Nevertheless, despite the problem of evil, esthetics is an important aspect of theology and it seems that theologians these days rarely consider the beauty and esthetics of some of the concepts they are pondering. Beauty finds its fullest expression and consummation in the spiritual realm. In the words of philosopher Georg Friedrich Hegel: "Beauty is merely the spiritual making itself known sensuously." Ineffable beauty is the signature that inspires the mystics on their paths to alignment with God or Reality, because for the mystic, according to Evelyn Underhill, "beauty is simply Reality seen with the eyes of love." This is also true of religious scriptures. There is beauty in the righteousness and charity of the Bible, the power and justice of the Koran, the gentle wisdom of the Tao te Ching, and the transcendent insights of the Hindu Upanishads and Puranas.
Spiritual and religious beauty has its physical counterpart in the nature that theoretical physicists continuously try to describe with ever-increasing accuracy. Many theoretical physicists throughout their careers have expressed how they have been guided by the criteria of beauty and simplicity in their work. The physical laws they have formulated find much of their beauty in the symmetries they exhibit. This underlying symmetry at the quantum level becomes ultimately reflected, for example, the beautiful symmetry of a maple leaf, the hexagonal symmetry of snow flakes, and the symmetry of the human body.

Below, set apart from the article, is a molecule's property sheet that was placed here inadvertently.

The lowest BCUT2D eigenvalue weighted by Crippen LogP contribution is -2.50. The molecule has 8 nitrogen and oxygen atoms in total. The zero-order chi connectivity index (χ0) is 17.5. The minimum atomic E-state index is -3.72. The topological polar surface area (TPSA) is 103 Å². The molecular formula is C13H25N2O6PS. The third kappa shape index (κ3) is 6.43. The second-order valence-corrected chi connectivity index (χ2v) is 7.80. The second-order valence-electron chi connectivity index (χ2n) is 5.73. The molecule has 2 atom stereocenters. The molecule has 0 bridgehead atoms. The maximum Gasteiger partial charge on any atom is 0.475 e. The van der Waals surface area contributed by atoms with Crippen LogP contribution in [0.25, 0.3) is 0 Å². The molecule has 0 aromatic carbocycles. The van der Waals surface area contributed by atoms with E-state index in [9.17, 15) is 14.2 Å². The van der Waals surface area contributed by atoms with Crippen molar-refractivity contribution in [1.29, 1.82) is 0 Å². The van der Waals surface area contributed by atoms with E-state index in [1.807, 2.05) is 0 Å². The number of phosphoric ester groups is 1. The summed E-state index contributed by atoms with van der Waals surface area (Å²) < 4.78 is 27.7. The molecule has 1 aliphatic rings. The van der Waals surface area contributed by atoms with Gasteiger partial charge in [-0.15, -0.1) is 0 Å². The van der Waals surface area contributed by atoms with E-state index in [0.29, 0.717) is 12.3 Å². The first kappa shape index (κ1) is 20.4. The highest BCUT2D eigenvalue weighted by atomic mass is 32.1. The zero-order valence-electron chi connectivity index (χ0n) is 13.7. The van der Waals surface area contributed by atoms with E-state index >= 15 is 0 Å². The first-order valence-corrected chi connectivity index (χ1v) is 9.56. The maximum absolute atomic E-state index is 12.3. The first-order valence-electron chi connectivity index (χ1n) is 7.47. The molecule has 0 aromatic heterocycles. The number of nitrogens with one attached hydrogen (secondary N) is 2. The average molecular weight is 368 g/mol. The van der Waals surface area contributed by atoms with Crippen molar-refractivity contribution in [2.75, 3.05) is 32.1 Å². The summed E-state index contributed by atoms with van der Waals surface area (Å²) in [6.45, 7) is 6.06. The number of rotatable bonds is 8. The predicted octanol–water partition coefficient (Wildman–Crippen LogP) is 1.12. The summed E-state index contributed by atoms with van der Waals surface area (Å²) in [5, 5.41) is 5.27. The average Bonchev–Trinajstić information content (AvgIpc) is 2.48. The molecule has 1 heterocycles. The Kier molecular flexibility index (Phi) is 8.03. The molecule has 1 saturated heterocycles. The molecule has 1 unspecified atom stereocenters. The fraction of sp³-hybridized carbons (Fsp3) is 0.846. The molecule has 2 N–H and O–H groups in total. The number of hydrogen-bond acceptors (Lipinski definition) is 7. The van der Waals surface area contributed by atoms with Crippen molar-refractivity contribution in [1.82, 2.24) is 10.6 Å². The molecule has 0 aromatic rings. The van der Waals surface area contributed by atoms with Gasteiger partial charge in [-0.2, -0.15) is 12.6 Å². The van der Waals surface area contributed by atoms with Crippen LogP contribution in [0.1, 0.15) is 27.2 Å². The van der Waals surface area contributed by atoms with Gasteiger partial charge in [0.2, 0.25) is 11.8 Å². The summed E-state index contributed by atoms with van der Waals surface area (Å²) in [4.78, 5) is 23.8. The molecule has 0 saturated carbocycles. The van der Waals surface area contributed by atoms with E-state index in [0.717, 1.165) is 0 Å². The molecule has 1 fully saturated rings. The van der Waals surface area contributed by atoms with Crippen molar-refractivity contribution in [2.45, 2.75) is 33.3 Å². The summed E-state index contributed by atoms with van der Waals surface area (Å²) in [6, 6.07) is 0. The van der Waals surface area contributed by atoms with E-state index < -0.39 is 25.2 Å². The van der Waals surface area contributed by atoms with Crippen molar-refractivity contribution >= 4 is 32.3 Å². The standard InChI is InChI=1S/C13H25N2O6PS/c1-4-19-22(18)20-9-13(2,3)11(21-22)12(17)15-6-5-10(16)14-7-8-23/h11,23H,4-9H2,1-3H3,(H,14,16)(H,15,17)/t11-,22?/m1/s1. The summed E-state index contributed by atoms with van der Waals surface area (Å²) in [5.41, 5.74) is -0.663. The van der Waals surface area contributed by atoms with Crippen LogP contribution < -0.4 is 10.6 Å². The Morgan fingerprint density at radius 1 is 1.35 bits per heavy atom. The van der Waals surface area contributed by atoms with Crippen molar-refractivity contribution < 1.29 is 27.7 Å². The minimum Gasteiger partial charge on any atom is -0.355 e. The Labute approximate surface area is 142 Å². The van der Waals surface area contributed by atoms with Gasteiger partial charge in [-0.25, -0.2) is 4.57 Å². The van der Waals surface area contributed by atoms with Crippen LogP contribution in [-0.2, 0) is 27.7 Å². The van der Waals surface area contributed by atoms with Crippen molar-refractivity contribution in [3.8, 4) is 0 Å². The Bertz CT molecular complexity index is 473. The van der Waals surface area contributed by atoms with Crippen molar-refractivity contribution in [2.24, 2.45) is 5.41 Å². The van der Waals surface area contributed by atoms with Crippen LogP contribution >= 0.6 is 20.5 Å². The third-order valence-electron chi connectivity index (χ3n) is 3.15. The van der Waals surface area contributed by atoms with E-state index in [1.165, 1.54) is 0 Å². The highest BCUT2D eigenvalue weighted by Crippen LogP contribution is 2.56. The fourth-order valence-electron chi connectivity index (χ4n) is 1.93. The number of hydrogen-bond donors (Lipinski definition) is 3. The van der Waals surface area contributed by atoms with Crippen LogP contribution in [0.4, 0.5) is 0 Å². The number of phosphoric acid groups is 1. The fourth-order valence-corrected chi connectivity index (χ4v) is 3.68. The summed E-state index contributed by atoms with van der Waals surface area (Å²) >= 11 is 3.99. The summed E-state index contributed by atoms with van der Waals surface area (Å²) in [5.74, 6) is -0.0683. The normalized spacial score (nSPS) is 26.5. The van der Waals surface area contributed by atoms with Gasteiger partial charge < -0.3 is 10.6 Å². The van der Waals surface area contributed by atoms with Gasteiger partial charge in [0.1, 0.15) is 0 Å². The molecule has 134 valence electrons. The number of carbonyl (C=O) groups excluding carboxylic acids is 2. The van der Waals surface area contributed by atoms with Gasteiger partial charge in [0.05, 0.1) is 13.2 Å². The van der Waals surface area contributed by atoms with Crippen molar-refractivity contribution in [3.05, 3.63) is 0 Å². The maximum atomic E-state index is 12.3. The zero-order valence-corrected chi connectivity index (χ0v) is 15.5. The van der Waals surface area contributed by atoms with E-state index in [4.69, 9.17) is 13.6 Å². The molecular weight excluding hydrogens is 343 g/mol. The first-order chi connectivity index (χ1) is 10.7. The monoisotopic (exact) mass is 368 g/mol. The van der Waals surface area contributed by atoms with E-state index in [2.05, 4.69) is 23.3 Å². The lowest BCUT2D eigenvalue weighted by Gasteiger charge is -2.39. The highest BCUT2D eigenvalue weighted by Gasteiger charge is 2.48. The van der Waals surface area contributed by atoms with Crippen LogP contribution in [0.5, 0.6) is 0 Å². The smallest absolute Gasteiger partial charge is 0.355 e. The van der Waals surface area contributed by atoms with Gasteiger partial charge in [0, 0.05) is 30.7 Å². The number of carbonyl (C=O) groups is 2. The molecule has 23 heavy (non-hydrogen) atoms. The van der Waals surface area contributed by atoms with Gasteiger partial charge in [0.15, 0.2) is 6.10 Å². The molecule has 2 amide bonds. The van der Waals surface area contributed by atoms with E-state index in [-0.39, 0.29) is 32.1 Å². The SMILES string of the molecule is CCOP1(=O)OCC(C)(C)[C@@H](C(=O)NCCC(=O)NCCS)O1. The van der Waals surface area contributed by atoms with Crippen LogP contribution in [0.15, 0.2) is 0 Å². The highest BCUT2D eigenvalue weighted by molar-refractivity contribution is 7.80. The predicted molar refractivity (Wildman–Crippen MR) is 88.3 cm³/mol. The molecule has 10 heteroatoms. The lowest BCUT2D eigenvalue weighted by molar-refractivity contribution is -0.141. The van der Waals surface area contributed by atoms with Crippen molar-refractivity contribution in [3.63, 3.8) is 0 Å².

So fundamental symmetries characterize the electromagnetic interactions in all of space that help in arranging matter to yield the awesome spectacles we see in the material world. But this world is far less material than it appears.
The living creatures of the world, including us, are carbon-based species. So let us consider the carbon atom. 99.99% of its mass is concentrated in the nucleus at its center, which occupies roughly one trillionth of its volume. The rest of the volume is occupied by six electrons (of very low mass) and trillions of virtual photons transmitting the electromagnetic force that keeps the electrons in their orbits.